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Light on the Streets

[whitespace] photograph High Road: 'Paris, rue des Ursins,' a 1931 photograph by Andre Kertesz, is shown in 'Bystander: A History of Street Photography.'



A new show at the SJ Museum of Art chronicles the history of street photography

By Christopher Gardner

THE NEW photography exhibit at the San Jose Museum of Art, Bystander: A History of Street Photography, is not a loud show. It is not bold, big, colorful or controversial. It is a show about everyday life. Slices of living, playing, laughing and working--the pictures in Bystander combine the best of journalism and art to create magic.

The exhibit showcases the works of all the great street shooters: Lewis Hine, Cartier Bresson, Bernice Abbot, Alfred Stieglitz, Brassi, Robert Frank, Elliot Erwitt, to name a few. These intrepid photographers, armed with only cameras, film and good shoes, have taken to the streets since the beginning of photography and brought back the images of their times: pure, honest social documents that tell more about life at that particular moment than entire history books ever could.

These images are subtle, deep and meant to be viewed up close. They should also be viewed slowly, because there are layers of detail easily missed. As a photojournalist, I view these images with admiration and even awe. There is something very beautiful about going out on a picture hunt with no preconceived images in your head and coming back (if you are lucky) with a captured moment--and if you are good, art. These masters saw the art in the ordinary, captured what is crucial in the seemingly trivial and showed us ourselves.

Street photography is as old as photography itself, and Bystander features some very early examples. The pioneering photographers were limited by large cameras and slow film emulsions that required long exposures, constraints that often resulted in staid and stagnant people images. Lewis Hine's Playground in Tenement Alley broke through this limitation and bristles with life. Taken in Boston in 1909, it documents a stickball game in an alley. All around the game, young bystanders watch; overhead, drying laundry hangs between buildings; and in a window, a ghostly figure of one of the mothers is just visible.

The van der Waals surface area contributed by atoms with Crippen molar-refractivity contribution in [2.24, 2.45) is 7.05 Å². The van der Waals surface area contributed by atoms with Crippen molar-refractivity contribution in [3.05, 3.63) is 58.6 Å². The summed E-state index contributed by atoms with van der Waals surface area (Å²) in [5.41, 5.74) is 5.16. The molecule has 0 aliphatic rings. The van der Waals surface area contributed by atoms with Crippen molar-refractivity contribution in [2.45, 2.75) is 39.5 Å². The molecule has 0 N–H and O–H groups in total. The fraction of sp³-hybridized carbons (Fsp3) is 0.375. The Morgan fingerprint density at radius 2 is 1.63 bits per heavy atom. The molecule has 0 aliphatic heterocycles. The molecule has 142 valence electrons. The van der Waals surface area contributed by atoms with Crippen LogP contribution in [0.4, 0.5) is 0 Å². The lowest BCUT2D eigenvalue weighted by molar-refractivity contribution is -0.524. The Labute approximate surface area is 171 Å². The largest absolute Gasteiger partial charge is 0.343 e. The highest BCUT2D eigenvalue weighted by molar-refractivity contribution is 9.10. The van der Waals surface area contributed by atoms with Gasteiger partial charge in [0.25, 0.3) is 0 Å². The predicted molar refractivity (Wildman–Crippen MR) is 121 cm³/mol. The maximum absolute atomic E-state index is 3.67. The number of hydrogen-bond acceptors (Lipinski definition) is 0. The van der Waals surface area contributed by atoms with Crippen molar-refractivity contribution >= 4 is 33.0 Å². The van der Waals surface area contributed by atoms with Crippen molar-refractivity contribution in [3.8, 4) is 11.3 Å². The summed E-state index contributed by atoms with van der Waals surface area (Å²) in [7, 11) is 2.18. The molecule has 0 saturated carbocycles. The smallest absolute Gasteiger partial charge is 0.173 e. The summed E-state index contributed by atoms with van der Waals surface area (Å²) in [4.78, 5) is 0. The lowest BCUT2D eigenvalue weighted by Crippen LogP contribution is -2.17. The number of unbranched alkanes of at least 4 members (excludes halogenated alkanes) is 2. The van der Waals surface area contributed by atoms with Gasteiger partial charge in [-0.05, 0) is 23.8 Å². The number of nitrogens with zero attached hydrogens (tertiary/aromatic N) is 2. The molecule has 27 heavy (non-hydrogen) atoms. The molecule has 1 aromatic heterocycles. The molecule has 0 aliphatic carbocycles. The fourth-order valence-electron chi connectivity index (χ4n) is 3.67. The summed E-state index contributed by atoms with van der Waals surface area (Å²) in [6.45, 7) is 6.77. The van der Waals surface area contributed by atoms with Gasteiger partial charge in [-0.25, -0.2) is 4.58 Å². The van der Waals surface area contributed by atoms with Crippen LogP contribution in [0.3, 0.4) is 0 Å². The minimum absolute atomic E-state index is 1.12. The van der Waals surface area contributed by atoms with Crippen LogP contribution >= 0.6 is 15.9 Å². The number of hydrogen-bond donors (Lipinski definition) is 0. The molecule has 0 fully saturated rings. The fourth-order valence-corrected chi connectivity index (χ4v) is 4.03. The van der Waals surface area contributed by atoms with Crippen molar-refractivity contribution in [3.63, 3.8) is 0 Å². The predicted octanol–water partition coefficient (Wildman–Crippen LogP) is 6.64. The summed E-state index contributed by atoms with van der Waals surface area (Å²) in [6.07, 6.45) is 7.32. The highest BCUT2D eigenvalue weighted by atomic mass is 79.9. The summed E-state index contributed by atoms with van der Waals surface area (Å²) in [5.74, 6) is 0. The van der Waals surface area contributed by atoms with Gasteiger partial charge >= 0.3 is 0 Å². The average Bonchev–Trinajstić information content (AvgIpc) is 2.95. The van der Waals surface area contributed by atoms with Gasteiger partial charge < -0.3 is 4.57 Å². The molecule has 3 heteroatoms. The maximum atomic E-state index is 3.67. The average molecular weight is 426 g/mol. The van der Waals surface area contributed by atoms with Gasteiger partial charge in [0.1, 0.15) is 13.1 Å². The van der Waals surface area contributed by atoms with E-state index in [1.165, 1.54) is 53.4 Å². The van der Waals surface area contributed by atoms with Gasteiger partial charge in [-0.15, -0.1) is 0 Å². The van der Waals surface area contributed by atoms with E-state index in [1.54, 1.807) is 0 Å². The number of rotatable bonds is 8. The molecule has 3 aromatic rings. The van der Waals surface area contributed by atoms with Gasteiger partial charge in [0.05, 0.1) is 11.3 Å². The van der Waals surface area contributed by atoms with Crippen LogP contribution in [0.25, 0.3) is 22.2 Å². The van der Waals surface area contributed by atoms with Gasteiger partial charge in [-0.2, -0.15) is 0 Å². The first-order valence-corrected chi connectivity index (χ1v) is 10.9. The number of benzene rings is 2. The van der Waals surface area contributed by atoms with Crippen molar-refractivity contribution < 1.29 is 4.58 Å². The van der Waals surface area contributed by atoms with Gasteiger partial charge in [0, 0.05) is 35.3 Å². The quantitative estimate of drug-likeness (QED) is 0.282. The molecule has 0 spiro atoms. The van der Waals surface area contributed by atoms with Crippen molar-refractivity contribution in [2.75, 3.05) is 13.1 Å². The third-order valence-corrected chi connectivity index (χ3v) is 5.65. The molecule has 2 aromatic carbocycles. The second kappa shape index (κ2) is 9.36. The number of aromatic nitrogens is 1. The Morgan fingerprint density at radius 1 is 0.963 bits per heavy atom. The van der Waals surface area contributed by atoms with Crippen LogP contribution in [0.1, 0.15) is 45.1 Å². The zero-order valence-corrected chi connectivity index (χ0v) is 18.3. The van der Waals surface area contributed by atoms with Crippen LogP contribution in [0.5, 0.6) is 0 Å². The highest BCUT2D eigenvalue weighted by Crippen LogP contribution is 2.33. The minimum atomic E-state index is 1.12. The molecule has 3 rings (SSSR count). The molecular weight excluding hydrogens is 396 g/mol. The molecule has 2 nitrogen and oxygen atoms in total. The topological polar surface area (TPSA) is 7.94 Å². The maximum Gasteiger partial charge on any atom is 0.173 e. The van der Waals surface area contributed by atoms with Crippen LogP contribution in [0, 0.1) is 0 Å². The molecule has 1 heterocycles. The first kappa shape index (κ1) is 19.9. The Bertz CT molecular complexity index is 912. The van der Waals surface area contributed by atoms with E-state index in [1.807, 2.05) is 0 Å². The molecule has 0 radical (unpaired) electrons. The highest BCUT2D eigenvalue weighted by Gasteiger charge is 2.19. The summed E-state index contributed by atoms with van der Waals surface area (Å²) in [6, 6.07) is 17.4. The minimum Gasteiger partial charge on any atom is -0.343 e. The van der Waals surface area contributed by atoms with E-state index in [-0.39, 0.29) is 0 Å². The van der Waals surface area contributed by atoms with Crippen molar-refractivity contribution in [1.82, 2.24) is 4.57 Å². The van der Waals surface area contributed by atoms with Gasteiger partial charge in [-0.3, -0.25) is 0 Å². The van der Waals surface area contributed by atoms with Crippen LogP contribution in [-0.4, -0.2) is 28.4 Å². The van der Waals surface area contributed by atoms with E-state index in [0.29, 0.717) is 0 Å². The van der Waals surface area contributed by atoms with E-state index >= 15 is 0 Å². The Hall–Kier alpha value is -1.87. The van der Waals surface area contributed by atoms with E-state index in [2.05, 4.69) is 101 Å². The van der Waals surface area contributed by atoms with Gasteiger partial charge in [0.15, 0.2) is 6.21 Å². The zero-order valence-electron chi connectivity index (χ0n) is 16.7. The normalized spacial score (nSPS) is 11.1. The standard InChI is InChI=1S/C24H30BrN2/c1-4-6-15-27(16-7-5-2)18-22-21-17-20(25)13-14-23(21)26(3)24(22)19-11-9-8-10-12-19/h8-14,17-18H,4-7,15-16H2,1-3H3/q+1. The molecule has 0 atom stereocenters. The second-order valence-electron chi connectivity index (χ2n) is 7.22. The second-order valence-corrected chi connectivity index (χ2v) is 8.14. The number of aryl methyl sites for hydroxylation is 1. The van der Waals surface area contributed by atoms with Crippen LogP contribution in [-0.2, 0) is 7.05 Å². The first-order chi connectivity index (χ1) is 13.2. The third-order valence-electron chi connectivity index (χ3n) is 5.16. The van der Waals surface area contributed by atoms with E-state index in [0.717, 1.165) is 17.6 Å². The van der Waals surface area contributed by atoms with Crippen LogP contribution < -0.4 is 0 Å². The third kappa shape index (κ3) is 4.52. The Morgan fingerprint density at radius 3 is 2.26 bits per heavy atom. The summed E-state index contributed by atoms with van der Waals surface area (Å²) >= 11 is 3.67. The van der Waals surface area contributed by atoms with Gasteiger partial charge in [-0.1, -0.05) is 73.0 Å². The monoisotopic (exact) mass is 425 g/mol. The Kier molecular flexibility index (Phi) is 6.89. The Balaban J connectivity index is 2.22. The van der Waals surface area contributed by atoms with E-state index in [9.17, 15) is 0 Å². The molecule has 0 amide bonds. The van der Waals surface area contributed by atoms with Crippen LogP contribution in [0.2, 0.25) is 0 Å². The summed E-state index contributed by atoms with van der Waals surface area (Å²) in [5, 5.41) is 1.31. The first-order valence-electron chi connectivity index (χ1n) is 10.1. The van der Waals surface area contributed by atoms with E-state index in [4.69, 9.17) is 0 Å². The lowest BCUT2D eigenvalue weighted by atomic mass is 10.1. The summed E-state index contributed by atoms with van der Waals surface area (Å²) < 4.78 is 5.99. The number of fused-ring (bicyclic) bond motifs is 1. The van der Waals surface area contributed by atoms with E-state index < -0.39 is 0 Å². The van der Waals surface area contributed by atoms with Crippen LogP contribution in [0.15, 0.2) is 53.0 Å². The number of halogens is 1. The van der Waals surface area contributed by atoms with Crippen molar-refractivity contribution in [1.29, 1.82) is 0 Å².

Some of these images from the show are not terribly important yet are extremely fun. Robert Doisneau's Indignant Woman and A Glance Askance show people's reactions to a painting of a naked woman in a shop's window. Socially significant? No, but would I love them hanging on my wall? You bet.

Elliot Erwitt's image of a line of people waiting at an outdoor confessional is serious and amusing in the same glance. Erwitt's Vegas depicts vintage Las Vegas of the 1950s with a woman pulling on a one-armed bandit--literally.

OTHER PHOTOGRAPHERS' images lean toward the dark and heavy side. Brassi's untitled photograph of a mysterious woman standing in a dim street with just a hint of a smile on her shadowed face leaves the viewer to wonder about her story.

Robert Frank's shot of a New York subway shows one man reading the paper; in another part of the car, a woman commuter is vacantly staring out the window toward the lens. It is a haunting photo that explains nothing yet shows all.

On the subject of Robert Frank, one of my all-time favorite images is Frank's photograph of a New Orleans trolley. Trolley, New Orleans is really five pictures in one--at least I view it like that.

Taken from the vantage of a sidewalk or curb, it shows five occupied windows. The first window shows a bespectacled man through the glare of the glass. The second frame (or window) reveals a scowling white woman with one eyebrow raised. The third contains two children dapperly dressed--the elder boy looking mature and serious, the younger hanging on the back of the seat. Moving behind them is a dark figure, perhaps their mother.

In the fourth frame, a stoic-looking black man with a direct and poignant stare fills the window. Just behind him is a barely discernible man wearing a hat. Finally, in the fifth frame, a smiling, mischievous-looking black woman glances away from the camera, her glasses catching light and her smile doing the same. This very simple photograph has social implications beyond a document of transportation in 1955. Rosa Parks had yet to make her stand by sitting, and this picture illustrates the social pecking order that then existed.

A majority of photojournalists (a close relative of the street shooter) know that on every block, around every corner, an image exists. Those who are diligent, prepared and patient can capture these gems. Bystander is worth a walk to the museum--and on the way keep an eye out for art. It is out there.


Bystander: A History of Street Photography runs through April 4 at the San Jose Museum of Art, 110 S. Market St., San Jose. (408/271-6840).

Christopher Gardner is Metro's staff photographer.


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From the February 4-10, 1999 issue of Metro.

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